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6 - Gower's Bedside Manner

Published online by Cambridge University Press:  09 May 2017

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Summary

A priest stands at the deathbed of Richard Whittington, the London mercer and the City's great benefactor, in an illustration of his death in 1423. Poised behind the clergyman (probably the rector of St Michael's Paternoster, Whittingon's parish priest and confessor) stands a physician holding aloft a flask of urine for inspection in the iconic fashion of a medical professional. Whittington's death scene juxtaposes two kinds of expert care that often came into contact in the course of medieval English life. At the bedside, confessors attending to the souls of the dying regularly rubbed shoulders with attending physicians whose expertise might still have managed a cure. The De instructione medici, a guide to medical house visits, recommends that the physician be sure the patient confesses at the start of treatment. (To suggest confession later can only diminish a patient's confidence in the physician and his prognosis.) The surgeon Henri de Mondeville advised battlefield surgeons against removing arrows from wounds before patients had confessed. These medical best practices accorded with ecclesiastical mandate. A decree of the Fourth Lateran Council (1215) instructed physicians to encourage patients’ confession before undertaking medical treatment. In medieval hospitals, where lay care- givers nursed inmates alongside clergy tasked with the cure of their souls, confession was commonplace.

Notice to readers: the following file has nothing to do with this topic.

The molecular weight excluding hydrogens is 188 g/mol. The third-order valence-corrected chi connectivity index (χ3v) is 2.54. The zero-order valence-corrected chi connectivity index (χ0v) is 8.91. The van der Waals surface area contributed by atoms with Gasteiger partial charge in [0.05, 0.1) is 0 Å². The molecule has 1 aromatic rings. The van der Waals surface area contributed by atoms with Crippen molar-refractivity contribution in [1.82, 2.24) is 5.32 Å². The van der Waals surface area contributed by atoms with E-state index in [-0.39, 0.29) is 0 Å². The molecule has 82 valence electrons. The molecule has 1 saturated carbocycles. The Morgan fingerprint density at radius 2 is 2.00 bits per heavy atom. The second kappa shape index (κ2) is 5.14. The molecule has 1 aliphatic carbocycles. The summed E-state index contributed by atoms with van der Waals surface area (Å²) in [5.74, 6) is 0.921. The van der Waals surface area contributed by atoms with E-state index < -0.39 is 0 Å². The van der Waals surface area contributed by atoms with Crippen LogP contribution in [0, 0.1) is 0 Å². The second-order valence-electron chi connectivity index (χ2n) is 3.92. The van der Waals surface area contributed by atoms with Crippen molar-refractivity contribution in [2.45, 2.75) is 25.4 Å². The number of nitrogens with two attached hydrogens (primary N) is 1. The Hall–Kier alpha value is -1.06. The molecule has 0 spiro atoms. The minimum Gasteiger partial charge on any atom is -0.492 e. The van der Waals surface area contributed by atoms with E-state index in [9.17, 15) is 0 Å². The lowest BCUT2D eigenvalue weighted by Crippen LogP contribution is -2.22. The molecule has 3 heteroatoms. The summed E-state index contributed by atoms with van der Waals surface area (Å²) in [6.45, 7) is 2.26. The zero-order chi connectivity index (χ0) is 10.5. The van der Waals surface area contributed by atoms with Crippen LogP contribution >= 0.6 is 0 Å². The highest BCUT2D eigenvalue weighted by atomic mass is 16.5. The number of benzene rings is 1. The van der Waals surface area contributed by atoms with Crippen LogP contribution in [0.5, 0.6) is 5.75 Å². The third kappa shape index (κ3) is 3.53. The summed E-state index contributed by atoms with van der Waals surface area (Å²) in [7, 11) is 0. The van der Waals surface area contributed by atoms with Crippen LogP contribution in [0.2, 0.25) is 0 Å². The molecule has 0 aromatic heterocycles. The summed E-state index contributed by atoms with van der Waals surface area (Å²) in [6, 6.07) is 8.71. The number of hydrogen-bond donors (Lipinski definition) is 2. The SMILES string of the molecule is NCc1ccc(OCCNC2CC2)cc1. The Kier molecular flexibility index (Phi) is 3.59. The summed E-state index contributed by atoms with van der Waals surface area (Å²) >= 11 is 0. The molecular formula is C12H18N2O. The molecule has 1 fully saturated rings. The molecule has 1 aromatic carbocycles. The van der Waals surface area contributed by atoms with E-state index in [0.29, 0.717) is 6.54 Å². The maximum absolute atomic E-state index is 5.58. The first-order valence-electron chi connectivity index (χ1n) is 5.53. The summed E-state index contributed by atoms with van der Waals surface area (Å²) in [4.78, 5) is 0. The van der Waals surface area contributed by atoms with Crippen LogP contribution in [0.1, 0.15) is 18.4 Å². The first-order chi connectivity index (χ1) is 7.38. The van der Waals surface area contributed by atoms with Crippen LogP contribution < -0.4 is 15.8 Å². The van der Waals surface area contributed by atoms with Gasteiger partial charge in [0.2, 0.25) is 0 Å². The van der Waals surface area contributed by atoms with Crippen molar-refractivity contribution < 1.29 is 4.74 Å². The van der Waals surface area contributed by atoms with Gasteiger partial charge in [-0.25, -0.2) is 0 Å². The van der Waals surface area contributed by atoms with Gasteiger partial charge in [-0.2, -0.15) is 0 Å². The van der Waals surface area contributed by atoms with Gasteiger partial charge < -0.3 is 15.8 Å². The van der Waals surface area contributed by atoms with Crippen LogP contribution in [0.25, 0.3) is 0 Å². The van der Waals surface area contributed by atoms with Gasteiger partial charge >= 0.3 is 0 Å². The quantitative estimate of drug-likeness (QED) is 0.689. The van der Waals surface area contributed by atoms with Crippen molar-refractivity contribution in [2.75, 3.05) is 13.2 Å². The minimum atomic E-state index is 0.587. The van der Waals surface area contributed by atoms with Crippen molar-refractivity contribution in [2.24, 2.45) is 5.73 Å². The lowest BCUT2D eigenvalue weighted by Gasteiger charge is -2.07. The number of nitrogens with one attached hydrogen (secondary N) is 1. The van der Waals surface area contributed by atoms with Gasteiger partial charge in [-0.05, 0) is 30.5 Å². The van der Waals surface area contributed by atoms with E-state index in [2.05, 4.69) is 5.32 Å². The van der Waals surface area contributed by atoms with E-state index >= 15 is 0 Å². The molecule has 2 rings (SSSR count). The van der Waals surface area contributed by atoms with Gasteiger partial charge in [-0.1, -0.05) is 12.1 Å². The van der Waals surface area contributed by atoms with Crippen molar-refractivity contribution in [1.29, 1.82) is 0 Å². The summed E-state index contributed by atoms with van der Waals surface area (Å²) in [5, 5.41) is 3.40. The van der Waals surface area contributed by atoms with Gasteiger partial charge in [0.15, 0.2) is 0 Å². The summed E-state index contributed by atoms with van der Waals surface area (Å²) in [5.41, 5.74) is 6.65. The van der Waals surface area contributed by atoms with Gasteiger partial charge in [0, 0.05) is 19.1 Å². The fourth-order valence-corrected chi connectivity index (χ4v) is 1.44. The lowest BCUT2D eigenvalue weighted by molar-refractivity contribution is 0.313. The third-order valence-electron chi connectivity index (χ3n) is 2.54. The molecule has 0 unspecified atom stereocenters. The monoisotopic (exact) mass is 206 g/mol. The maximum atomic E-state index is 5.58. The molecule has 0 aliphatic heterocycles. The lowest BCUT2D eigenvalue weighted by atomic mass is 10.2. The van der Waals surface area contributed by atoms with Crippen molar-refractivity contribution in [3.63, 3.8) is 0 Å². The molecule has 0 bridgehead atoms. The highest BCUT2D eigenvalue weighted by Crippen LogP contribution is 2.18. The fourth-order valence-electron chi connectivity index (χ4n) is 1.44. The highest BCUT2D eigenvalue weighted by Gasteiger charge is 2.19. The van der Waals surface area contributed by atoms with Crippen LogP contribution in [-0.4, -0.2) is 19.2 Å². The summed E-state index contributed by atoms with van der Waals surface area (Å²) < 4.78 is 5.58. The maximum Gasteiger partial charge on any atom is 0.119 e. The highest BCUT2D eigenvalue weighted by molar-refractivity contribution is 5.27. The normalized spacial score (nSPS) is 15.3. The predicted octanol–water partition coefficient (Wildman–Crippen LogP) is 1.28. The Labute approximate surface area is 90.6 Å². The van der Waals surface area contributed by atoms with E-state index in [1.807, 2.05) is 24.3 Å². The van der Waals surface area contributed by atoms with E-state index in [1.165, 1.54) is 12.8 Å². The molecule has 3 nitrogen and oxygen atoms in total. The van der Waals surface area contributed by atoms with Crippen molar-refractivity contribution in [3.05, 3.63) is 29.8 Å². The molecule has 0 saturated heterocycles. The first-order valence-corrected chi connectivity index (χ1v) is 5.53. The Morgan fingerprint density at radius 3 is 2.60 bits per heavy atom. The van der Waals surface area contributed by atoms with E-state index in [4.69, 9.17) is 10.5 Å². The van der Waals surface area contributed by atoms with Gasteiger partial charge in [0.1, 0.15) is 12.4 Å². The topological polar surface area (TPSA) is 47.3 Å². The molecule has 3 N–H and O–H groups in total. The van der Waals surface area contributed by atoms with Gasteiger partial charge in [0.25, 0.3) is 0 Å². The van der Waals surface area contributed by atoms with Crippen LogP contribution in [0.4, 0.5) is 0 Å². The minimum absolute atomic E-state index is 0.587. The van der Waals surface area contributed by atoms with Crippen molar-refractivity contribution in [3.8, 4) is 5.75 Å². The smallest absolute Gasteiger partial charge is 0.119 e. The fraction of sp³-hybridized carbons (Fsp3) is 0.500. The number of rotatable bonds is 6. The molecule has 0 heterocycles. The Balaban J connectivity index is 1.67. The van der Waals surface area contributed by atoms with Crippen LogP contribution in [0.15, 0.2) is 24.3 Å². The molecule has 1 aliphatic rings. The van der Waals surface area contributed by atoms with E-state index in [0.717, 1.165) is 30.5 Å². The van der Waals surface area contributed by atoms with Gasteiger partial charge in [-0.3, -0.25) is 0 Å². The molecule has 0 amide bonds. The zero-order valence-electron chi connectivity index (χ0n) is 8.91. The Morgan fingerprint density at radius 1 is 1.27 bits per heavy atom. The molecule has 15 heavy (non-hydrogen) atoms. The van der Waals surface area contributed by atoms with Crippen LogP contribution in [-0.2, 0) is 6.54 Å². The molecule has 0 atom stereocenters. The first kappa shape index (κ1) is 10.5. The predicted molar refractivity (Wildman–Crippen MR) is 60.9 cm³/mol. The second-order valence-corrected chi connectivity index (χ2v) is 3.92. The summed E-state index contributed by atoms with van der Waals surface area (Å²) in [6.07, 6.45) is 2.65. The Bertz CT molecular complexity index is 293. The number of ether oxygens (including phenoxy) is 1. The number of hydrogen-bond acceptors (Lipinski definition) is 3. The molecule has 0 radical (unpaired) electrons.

This practical proximity corresponded to a persistent metaphorical comparison between confessional and medical expertise. The Fourth Lateran Council formalized a requirement for all Christians to confess annually, and this decree articulated the spiritually curative task of the confessor by analogy with the expertise of the physician: ‘The priest shall be discerning and prudent, so that like a skilled doctor he may pour wine and oil over the wounds of the injured one.’ The characteristic qualities of the good sacerdos – be discretus, cautus, peritus – are illustrated most saliently by the good medicus. The decree draws this vivid analogy between confessional and medical expertise particularly in comparing their conversation. Careful inquiry (diligenter inquirens) facilitates a discriminating consideration of a sin's circumstances (prudenter intelligat) and then the provision of proper advice (consilium). Discretion and caution, for both confessor and doctor, were aspects of talk. Clerical and lay discourses of confession articulated a form of dialogic examination that proceeded as measured and discerning talk of spiritual disease, and was thus akin to the inquisitive method of a skilled doctor.

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Publisher: Boydell & Brewer
Print publication year: 2017

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